– From “The Trial That Unleashed Hysteria Over Child Abuse” in the New York Times (March 9, 2014)
Although I linked to Clyde Haberman’s thorough and perceptive piece when it appeared, I’m just now noticing that among the 166 reader comments was this one above from a “therapy...scarred” McMartin child. Unfortunately, it was posted anonymously – so continues the long wait for now-grown child-witnesses (other than Kyle Zirpolo) ready to go public with their recollections.
Are mistaken prosecutors silenced by shame?
Jan. 31, 2015
“ ‘You need to try to rectify whatever error you made,’ says Santa Clara County, California, Special Assistant District Attorney David Angel. ‘But it needs to really shift from this kind of highly moralistic, punitive view. Maybe it’s a cause for embarrassment, but it’s not a cause for shame.’
“He believes prosecutors have drawn the short straw in language, noting that defense attorneys who err are called ‘ineffective’ and judges are ‘reversed,’ while prosecutorial error alone is labeled ‘misconduct,’ with all the attendant negative connotations.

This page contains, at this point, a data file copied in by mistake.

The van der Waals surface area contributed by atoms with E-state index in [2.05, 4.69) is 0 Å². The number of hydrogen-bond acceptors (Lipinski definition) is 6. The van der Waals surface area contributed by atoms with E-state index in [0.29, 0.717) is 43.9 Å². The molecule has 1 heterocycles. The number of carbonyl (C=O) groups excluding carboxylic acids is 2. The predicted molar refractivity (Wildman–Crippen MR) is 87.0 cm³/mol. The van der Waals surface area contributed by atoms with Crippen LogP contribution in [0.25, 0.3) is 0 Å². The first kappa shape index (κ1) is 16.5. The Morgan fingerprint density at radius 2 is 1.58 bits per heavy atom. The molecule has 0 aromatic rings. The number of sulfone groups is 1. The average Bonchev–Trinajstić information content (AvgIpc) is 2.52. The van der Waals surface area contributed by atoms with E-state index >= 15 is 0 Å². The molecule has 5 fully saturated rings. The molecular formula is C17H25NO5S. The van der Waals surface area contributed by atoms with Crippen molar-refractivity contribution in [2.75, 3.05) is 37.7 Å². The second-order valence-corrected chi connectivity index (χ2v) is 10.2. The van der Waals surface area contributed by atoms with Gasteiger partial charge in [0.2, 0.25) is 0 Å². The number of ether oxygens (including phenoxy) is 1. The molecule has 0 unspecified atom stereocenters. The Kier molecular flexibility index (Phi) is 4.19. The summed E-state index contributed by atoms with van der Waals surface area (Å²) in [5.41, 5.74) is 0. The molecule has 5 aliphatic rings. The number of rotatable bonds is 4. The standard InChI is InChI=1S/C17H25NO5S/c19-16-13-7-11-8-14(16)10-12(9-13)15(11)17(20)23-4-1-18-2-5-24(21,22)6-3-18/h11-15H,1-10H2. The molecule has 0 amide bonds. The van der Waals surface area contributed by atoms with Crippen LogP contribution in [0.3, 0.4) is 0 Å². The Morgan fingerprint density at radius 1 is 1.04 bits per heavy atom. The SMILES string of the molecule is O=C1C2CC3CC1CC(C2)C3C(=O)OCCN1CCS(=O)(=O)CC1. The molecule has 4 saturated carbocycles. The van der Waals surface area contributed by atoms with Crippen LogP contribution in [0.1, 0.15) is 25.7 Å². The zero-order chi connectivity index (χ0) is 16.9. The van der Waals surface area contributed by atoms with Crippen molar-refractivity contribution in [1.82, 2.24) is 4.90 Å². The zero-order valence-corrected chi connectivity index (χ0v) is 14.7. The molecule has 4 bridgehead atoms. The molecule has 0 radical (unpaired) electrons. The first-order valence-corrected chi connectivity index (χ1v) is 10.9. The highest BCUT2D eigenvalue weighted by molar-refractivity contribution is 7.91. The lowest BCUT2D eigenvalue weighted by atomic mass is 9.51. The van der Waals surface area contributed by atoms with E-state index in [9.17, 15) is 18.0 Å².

“Angel believes that most prosecutors are willing to admit to mistakes but that ‘people are very hesitant to admit to something that’s called “misconduct,” because it makes you feel like you did something morally wrong.’ ”
– From “Why
can’t law enforcement admit their mistakes?”
by Sue Russell at Pacific Standard (via Salon, Oct. 21, 2012)
The concept becomes trickier, however, the longer prosecutors cling to their
fallacious and costly narratives. At some point – oh, let’s say 25 years
later – might “mistakes” have toxified into “misconduct”?
Did jurors really believe ‘poop in the spaghetti’?